Forum for Science, Industry and Business

Sponsored by:     3M 
Search our Site:

 

New University of Colorado paper shows novel way to study human inflammatory disease

26.02.2010
A new University of Colorado at Boulder study shows mice infected with the bacteria salmonella develop clinical signs consistent with a deadly and poorly understood human inflammatory disease, a finding that may lead to new therapies.

The human disease, known as Hemophagocytic Lymphohistiocytosis, or HLH, is a rare inflammatory disease that kills between 50 percent and 90 percent of its victims, said Diane Brown, lead author of the study. HLH treatment may require bone marrow transplantation, a drastic therapy with life-long consequences, according to Brown, adjoint curator at the University of Colorado Museum of Natural History.

The disease, in which the immune system becomes hyperactivated, occurs both in an inherited form, known as primary HLH, and in people with no known genetic defect, known as secondary HLH. Both forms are usually triggered by infections. The genetic form of HLH most often strikes infants and very young children.

A paper on the subject is being published Feb. 26 in PLoS One, a journal of the Public Library of Science. Study co-authors, all from CU-Boulder's molecular, cellular and developmental biology department, included Assistant Professor Corrella Detweiler, postdoctoral fellows Melissa McCoy and Carolina Pilonieta, and former master's student Rebecca Nix, now at Supergen in Salt Lake City. The study was funded by the National Institutes of Health and the American Recovery and Relief Act.

Salmonella is a well-known food contaminant, causing a variety of gastrointestinal tract symptoms in humans. While mice infected with salmonella are spared the cramping and diarrhea that humans develop, they were shown to develop a disease syndrome comparable to human secondary HLH, said Brown.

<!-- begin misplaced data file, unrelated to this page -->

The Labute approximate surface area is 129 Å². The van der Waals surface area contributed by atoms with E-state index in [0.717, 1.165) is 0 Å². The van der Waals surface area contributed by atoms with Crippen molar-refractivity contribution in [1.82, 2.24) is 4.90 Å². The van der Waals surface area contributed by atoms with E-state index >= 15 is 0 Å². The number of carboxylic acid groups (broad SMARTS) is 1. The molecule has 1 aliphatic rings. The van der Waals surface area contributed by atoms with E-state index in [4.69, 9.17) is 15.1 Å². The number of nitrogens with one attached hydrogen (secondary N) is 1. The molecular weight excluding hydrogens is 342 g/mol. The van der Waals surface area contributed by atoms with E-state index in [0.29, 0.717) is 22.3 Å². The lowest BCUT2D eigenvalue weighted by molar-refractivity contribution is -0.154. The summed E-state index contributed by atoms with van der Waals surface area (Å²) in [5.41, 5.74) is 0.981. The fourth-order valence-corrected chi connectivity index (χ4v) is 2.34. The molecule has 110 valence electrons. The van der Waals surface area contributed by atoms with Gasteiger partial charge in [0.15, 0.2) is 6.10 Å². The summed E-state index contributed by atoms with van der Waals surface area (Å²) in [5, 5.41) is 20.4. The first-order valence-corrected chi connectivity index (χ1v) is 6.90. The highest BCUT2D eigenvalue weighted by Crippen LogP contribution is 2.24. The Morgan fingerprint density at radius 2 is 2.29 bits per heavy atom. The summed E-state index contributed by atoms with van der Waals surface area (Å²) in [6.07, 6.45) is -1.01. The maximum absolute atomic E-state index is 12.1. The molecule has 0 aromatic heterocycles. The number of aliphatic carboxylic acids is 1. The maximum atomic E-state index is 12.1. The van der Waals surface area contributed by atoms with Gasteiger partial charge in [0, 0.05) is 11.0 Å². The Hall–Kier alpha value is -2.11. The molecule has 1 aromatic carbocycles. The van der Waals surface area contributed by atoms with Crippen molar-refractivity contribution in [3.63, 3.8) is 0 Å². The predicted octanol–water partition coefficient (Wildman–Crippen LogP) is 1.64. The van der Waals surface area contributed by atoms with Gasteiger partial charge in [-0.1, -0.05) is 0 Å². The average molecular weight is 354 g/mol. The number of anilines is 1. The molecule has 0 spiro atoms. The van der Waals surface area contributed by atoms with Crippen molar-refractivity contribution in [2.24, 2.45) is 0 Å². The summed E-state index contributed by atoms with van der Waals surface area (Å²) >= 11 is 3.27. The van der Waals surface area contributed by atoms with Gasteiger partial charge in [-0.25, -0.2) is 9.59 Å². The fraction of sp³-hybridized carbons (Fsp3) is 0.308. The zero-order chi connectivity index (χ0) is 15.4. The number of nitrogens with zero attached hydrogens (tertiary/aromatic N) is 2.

The CU-Boulder research team found that mice infected with salmonella developed fever, enlarged spleens, anemia, reduced numbers of platelets, dangerously high blood levels of an iron-storage protein, and neurological signs. In addition, specialized white blood cells known as hemophagocytic macrophages accumulated in the organs of the body, including bone marrow.

The team previously showed that salmonella-infected mice developed hemophagocytic macrophages, which ingest other white and red blood cells. "These earlier findings helped lead us down the current research path," said Detweiler.

"One part of this study is to try to use our research to understand how anemia develops in these infected mice, which might help us understand how symptoms of HLH develop," said Detweiler. The syndrome can be difficult to recognize and diagnose, she added.

"The availability of this animal model for HLH will help to advance the research and understanding of the underlying mechanisms of this immune system disorder," said Detweiler. "It also should provide a means to test new therapies for HLH."

For more information about MCDB visit http://mcdb.colorado.edu/.
For more information about the CU Museum visit http://cumuseum.colorado.edu

Diane Brown | EurekAlert!
Further information:
http://www.colorado.edu

More articles from Studies and Analyses:

nachricht Win-win strategies for climate and food security